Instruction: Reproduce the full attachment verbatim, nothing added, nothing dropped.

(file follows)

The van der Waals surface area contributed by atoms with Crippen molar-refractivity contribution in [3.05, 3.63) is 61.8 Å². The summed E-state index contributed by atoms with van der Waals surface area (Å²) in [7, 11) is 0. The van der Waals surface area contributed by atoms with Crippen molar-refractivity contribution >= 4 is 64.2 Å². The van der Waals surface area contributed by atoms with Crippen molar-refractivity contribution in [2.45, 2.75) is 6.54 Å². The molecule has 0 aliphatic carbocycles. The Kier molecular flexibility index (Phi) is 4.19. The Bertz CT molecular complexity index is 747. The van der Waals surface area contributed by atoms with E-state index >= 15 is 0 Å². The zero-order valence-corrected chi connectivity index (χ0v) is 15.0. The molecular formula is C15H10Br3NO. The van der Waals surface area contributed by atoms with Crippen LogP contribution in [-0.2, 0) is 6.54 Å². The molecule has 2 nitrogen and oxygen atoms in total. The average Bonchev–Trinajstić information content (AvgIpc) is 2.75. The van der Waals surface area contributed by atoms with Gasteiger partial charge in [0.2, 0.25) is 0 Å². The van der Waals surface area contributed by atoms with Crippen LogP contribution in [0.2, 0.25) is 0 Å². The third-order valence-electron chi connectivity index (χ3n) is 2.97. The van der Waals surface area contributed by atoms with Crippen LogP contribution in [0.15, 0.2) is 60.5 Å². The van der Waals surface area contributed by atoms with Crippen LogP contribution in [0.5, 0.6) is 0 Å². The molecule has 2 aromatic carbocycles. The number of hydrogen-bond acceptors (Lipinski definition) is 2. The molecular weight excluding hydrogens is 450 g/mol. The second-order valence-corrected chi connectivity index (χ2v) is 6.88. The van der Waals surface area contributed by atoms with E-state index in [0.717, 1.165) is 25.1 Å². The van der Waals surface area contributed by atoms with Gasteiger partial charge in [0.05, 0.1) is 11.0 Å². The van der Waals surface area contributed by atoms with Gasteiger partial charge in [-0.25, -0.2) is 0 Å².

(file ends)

The van der Waals surface area contributed by atoms with Crippen molar-refractivity contribution in [3.05, 3.63) is 61.8 Å². The summed E-state index contributed by atoms with van der Waals surface area (Å²) in [7, 11) is 0. The van der Waals surface area contributed by atoms with Crippen molar-refractivity contribution >= 4 is 64.2 Å². The van der Waals surface area contributed by atoms with Crippen molar-refractivity contribution in [2.45, 2.75) is 6.54 Å². The molecule has 0 aliphatic carbocycles. The Kier molecular flexibility index (Phi) is 4.19. The Bertz CT molecular complexity index is 747. The van der Waals surface area contributed by atoms with E-state index >= 15 is 0 Å². The zero-order valence-corrected chi connectivity index (χ0v) is 15.0. The molecular formula is C15H10Br3NO. The van der Waals surface area contributed by atoms with Crippen LogP contribution in [-0.2, 0) is 6.54 Å². The molecule has 2 nitrogen and oxygen atoms in total. The average Bonchev–Trinajstić information content (AvgIpc) is 2.75. The van der Waals surface area contributed by atoms with Gasteiger partial charge in [0.2, 0.25) is 0 Å². The van der Waals surface area contributed by atoms with Crippen LogP contribution in [0.2, 0.25) is 0 Å². The third-order valence-electron chi connectivity index (χ3n) is 2.97. The van der Waals surface area contributed by atoms with Crippen LogP contribution in [0.15, 0.2) is 60.5 Å². The van der Waals surface area contributed by atoms with Crippen LogP contribution in [0.5, 0.6) is 0 Å². The molecule has 2 aromatic carbocycles. The number of hydrogen-bond acceptors (Lipinski definition) is 2. The molecular weight excluding hydrogens is 450 g/mol. The second-order valence-corrected chi connectivity index (χ2v) is 6.88. The van der Waals surface area contributed by atoms with E-state index in [0.717, 1.165) is 25.1 Å². The van der Waals surface area contributed by atoms with Gasteiger partial charge in [0.05, 0.1) is 11.0 Å². The van der Waals surface area contributed by atoms with Gasteiger partial charge in [-0.25, -0.2) is 0 Å².